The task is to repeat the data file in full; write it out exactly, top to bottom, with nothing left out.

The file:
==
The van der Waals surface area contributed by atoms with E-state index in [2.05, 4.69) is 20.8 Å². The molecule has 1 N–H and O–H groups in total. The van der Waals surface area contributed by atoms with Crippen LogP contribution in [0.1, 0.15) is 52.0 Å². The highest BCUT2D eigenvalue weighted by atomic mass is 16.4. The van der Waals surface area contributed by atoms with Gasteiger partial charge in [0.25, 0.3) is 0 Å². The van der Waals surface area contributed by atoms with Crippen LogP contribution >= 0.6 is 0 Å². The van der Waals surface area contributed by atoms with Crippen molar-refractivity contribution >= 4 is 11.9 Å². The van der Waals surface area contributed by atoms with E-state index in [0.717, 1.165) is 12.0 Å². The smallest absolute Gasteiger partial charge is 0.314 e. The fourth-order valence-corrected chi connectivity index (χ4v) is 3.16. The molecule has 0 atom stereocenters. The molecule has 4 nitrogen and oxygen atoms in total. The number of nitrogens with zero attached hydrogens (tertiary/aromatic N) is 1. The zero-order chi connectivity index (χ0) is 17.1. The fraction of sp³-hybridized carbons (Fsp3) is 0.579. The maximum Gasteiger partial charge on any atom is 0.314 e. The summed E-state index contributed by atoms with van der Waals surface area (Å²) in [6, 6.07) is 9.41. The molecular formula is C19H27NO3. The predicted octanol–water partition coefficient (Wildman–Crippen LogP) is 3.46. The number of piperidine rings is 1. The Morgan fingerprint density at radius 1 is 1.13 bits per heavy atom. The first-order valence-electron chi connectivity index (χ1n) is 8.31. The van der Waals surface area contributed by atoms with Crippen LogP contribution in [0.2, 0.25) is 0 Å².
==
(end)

The van der Waals surface area contributed by atoms with E-state index in [2.05, 4.69) is 20.8 Å². The molecule has 1 N–H and O–H groups in total. The van der Waals surface area contributed by atoms with Crippen LogP contribution in [0.1, 0.15) is 52.0 Å². The highest BCUT2D eigenvalue weighted by atomic mass is 16.4. The van der Waals surface area contributed by atoms with Gasteiger partial charge in [0.25, 0.3) is 0 Å². The van der Waals surface area contributed by atoms with Crippen LogP contribution >= 0.6 is 0 Å². The van der Waals surface area contributed by atoms with Crippen molar-refractivity contribution >= 4 is 11.9 Å². The van der Waals surface area contributed by atoms with E-state index in [0.717, 1.165) is 12.0 Å². The smallest absolute Gasteiger partial charge is 0.314 e. The fourth-order valence-corrected chi connectivity index (χ4v) is 3.16. The molecule has 0 atom stereocenters. The molecule has 4 nitrogen and oxygen atoms in total. The number of nitrogens with zero attached hydrogens (tertiary/aromatic N) is 1. The zero-order chi connectivity index (χ0) is 17.1. The fraction of sp³-hybridized carbons (Fsp3) is 0.579. The maximum Gasteiger partial charge on any atom is 0.314 e. The summed E-state index contributed by atoms with van der Waals surface area (Å²) in [6, 6.07) is 9.41. The molecular formula is C19H27NO3. The predicted octanol–water partition coefficient (Wildman–Crippen LogP) is 3.46. The number of piperidine rings is 1. The Morgan fingerprint density at radius 1 is 1.13 bits per heavy atom. The first-order valence-electron chi connectivity index (χ1n) is 8.31. The van der Waals surface area contributed by atoms with Crippen LogP contribution in [0.2, 0.25) is 0 Å².